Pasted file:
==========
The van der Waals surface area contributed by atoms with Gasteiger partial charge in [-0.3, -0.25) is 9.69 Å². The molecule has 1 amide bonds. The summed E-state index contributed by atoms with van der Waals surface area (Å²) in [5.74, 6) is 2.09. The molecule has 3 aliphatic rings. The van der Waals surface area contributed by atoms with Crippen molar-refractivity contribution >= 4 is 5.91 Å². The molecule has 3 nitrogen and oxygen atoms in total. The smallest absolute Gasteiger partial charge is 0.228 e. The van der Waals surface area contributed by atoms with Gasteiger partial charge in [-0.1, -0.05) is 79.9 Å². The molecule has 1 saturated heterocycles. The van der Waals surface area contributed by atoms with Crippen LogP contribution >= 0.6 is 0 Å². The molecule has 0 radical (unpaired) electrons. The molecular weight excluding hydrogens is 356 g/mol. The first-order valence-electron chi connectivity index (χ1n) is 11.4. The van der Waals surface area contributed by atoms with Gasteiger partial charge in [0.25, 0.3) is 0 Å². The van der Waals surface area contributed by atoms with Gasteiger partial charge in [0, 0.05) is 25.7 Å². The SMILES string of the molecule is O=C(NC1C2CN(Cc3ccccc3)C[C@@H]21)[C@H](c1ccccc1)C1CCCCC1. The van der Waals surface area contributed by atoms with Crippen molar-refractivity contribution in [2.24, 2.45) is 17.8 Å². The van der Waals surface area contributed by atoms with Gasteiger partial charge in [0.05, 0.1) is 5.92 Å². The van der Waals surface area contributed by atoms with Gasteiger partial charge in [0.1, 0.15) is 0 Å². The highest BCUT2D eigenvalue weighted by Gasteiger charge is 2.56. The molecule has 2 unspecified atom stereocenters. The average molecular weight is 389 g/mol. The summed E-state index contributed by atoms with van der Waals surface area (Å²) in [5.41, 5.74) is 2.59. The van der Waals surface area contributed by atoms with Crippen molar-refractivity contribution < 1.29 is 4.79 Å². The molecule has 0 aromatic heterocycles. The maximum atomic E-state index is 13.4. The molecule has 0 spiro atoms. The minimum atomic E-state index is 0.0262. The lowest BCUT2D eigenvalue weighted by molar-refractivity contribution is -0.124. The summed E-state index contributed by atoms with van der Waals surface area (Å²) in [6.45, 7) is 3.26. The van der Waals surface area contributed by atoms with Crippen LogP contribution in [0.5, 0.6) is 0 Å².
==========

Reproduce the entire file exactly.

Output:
The van der Waals surface area contributed by atoms with Gasteiger partial charge in [-0.3, -0.25) is 9.69 Å². The molecule has 1 amide bonds. The summed E-state index contributed by atoms with van der Waals surface area (Å²) in [5.74, 6) is 2.09. The molecule has 3 aliphatic rings. The van der Waals surface area contributed by atoms with Crippen molar-refractivity contribution >= 4 is 5.91 Å². The molecule has 3 nitrogen and oxygen atoms in total. The smallest absolute Gasteiger partial charge is 0.228 e. The van der Waals surface area contributed by atoms with Gasteiger partial charge in [-0.1, -0.05) is 79.9 Å². The molecule has 1 saturated heterocycles. The van der Waals surface area contributed by atoms with Crippen LogP contribution >= 0.6 is 0 Å². The molecule has 0 radical (unpaired) electrons. The molecular weight excluding hydrogens is 356 g/mol. The first-order valence-electron chi connectivity index (χ1n) is 11.4. The van der Waals surface area contributed by atoms with Gasteiger partial charge in [0.25, 0.3) is 0 Å². The van der Waals surface area contributed by atoms with Gasteiger partial charge in [0, 0.05) is 25.7 Å². The SMILES string of the molecule is O=C(NC1C2CN(Cc3ccccc3)C[C@@H]21)[C@H](c1ccccc1)C1CCCCC1. The van der Waals surface area contributed by atoms with Crippen molar-refractivity contribution in [2.24, 2.45) is 17.8 Å². The van der Waals surface area contributed by atoms with Gasteiger partial charge in [0.05, 0.1) is 5.92 Å². The van der Waals surface area contributed by atoms with Gasteiger partial charge in [0.1, 0.15) is 0 Å². The highest BCUT2D eigenvalue weighted by Gasteiger charge is 2.56. The molecule has 2 unspecified atom stereocenters. The average molecular weight is 389 g/mol. The summed E-state index contributed by atoms with van der Waals surface area (Å²) in [5.41, 5.74) is 2.59. The van der Waals surface area contributed by atoms with Crippen molar-refractivity contribution < 1.29 is 4.79 Å². The molecule has 0 aromatic heterocycles. The maximum atomic E-state index is 13.4. The molecule has 0 spiro atoms. The minimum atomic E-state index is 0.0262. The lowest BCUT2D eigenvalue weighted by molar-refractivity contribution is -0.124. The summed E-state index contributed by atoms with van der Waals surface area (Å²) in [6.45, 7) is 3.26. The van der Waals surface area contributed by atoms with Crippen LogP contribution in [0.5, 0.6) is 0 Å².